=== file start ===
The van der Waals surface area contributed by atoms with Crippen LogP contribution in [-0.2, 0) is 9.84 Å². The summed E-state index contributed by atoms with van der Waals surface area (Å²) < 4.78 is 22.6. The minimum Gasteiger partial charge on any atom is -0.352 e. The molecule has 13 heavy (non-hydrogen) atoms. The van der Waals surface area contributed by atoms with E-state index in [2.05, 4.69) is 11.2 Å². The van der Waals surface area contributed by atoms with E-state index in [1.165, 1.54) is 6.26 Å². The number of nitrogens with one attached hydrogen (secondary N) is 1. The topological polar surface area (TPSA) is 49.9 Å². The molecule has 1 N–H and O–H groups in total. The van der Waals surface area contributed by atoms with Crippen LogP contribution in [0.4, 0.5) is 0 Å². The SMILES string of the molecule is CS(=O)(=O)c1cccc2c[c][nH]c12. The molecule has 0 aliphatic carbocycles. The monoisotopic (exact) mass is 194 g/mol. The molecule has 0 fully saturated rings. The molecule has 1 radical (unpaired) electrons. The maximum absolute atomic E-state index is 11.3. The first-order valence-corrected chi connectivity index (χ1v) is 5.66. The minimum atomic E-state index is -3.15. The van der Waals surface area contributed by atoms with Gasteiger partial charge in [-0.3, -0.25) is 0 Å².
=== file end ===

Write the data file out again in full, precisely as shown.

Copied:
The van der Waals surface area contributed by atoms with Crippen LogP contribution in [-0.2, 0) is 9.84 Å². The summed E-state index contributed by atoms with van der Waals surface area (Å²) < 4.78 is 22.6. The minimum Gasteiger partial charge on any atom is -0.352 e. The molecule has 13 heavy (non-hydrogen) atoms. The van der Waals surface area contributed by atoms with E-state index in [2.05, 4.69) is 11.2 Å². The van der Waals surface area contributed by atoms with E-state index in [1.165, 1.54) is 6.26 Å². The number of nitrogens with one attached hydrogen (secondary N) is 1. The topological polar surface area (TPSA) is 49.9 Å². The molecule has 1 N–H and O–H groups in total. The van der Waals surface area contributed by atoms with Crippen LogP contribution in [0.4, 0.5) is 0 Å². The SMILES string of the molecule is CS(=O)(=O)c1cccc2c[c][nH]c12. The molecule has 0 aliphatic carbocycles. The monoisotopic (exact) mass is 194 g/mol. The molecule has 0 fully saturated rings. The molecule has 1 radical (unpaired) electrons. The maximum absolute atomic E-state index is 11.3. The first-order valence-corrected chi connectivity index (χ1v) is 5.66. The minimum atomic E-state index is -3.15. The van der Waals surface area contributed by atoms with Gasteiger partial charge in [-0.3, -0.25) is 0 Å².